This page documents how Libreboot’s binary blob reduction policy, adopted in November 2022, is implemented in practise, especially that line which says: “if a blob can be avoided, it must be avoided.”
Libreboot uses coreboot for hardware initialisation. While coreboot is nominally free or open source software, on some (not all) platforms, coreboot requires certain blobs for things like raminit. All boards currently supported by Libreboot can be initialised entirely with free, libre or open source code from coreboot itself, because Libreboot currently only focuses on such mainboards. Libreboot’s goal is to eventually support all mainboards from coreboot.
A more pragmatic binary blobs reduction policy was adopted by Libreboot during November 2022, as part of an ongoing campaign to support more hardware (from coreboot) within Libreboot, so as to provide many more people with coreboot which, regardless of blob status, does provide increased software freedom compared to fully proprietary boot firmware which is what most people would otherwise use; Libreboot’s modern policy is thus pragmatic, further advancing the cause of software freedom.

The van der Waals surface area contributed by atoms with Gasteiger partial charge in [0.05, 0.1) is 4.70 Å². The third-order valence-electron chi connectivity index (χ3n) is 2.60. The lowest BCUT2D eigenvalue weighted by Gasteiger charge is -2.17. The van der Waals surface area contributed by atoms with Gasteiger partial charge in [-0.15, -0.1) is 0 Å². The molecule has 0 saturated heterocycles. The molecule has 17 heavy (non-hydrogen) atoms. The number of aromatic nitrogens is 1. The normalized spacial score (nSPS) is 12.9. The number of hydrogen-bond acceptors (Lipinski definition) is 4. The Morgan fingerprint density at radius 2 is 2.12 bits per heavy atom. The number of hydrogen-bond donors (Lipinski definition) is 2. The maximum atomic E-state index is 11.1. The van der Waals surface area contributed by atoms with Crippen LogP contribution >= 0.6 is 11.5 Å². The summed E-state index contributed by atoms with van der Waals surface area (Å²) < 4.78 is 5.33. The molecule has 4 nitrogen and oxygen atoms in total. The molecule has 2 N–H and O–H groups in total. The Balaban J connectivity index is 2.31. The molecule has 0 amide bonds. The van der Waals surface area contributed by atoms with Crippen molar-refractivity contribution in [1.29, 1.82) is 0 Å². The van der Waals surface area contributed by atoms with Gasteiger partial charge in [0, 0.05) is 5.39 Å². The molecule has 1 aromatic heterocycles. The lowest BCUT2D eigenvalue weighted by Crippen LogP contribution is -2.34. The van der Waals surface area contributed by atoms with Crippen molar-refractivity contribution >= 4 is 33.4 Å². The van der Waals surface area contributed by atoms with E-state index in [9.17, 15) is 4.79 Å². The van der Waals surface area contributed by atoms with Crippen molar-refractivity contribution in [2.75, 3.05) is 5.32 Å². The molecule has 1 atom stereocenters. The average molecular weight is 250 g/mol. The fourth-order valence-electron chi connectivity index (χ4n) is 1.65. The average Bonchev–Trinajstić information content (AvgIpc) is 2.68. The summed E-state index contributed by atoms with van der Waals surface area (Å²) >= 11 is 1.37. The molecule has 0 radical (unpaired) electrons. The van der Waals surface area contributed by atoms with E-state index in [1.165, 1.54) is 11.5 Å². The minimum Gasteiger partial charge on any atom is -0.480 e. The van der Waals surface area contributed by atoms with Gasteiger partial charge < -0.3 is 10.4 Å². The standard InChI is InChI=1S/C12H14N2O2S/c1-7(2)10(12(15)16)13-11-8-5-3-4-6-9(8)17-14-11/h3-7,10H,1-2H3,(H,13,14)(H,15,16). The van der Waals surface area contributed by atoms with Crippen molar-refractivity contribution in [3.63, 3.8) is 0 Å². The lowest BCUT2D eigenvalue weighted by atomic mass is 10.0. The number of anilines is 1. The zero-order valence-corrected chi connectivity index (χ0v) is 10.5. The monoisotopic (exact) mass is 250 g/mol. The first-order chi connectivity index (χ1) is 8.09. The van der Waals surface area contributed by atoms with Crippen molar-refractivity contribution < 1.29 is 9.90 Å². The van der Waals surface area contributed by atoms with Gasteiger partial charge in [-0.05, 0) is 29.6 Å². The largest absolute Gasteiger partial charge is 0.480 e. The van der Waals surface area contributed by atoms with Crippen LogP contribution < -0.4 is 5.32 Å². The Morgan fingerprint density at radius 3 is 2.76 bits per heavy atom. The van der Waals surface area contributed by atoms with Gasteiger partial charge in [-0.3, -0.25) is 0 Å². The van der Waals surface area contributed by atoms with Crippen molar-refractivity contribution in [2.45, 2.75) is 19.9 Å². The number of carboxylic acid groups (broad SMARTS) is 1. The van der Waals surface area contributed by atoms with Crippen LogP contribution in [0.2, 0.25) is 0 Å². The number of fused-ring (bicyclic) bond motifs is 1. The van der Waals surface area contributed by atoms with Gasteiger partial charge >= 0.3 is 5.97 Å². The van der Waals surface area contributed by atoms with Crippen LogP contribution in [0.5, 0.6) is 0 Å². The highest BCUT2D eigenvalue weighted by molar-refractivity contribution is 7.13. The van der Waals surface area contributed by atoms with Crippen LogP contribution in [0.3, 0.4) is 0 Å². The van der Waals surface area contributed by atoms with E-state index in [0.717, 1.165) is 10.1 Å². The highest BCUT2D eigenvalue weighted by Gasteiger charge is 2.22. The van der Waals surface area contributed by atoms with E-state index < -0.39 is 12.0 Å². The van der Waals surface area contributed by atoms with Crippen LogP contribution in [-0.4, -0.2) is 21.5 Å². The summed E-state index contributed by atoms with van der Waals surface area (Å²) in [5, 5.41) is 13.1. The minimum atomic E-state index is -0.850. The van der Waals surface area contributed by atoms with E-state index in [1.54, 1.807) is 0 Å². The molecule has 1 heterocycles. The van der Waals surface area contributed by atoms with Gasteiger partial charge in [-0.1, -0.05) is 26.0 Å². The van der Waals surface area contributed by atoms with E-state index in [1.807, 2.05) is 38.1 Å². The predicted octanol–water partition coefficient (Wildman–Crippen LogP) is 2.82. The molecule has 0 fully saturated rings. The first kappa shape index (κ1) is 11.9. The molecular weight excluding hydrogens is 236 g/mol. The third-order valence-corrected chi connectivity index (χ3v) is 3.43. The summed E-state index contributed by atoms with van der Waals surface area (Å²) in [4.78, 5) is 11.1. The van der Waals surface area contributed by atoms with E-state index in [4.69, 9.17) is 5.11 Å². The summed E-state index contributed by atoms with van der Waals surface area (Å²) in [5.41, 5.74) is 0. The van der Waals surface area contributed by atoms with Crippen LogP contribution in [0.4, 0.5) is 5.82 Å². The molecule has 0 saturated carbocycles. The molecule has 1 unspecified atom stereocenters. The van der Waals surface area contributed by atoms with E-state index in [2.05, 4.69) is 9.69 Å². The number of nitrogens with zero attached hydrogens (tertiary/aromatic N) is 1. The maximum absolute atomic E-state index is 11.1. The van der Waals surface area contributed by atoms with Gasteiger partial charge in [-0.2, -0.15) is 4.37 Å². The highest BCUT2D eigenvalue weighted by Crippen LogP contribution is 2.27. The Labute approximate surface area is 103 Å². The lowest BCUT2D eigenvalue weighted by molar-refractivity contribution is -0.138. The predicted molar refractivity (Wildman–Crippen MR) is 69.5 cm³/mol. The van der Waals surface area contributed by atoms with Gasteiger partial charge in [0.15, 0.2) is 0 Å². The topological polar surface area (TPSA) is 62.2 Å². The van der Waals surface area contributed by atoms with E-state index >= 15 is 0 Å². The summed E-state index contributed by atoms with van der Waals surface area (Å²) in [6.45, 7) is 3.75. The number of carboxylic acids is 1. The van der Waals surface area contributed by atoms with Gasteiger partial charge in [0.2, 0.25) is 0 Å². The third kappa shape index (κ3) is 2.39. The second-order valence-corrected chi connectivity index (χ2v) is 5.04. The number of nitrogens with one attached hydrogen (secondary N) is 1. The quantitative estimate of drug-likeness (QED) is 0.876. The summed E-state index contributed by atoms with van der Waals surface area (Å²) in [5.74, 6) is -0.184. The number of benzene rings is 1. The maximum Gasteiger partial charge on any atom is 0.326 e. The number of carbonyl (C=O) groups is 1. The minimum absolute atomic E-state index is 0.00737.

Libreboot’s previous policy was to ban all binary blobs. This actively harmed the Free Software movement, by reducing the number of people who can realistically use coreboot because, to this day, nothing quite like Libreboot yet exists. Libreboot’s main purpose is to make coreboot as easy to use as possible for normal, non-technical users who like the idea of coreboot but who are otherwise not competent to configure it from scratch. Such harm was corrected, in November 2022.
For context about certain topics, please read:
The reason this distinction matters (referring specifically to coreboot’s side of the initialisation) will become clearer, in the following sections:
A universal exemption is made in Libreboot, permitting (read: requiring, per project policy) the inclusion of CPU microcode updates if available. You can read more about that and the reasons why by reading the following article:
Libreboot supports several mainboards using Intel platforms. Of these, there are essentially two class of machine (for the purposes of this article):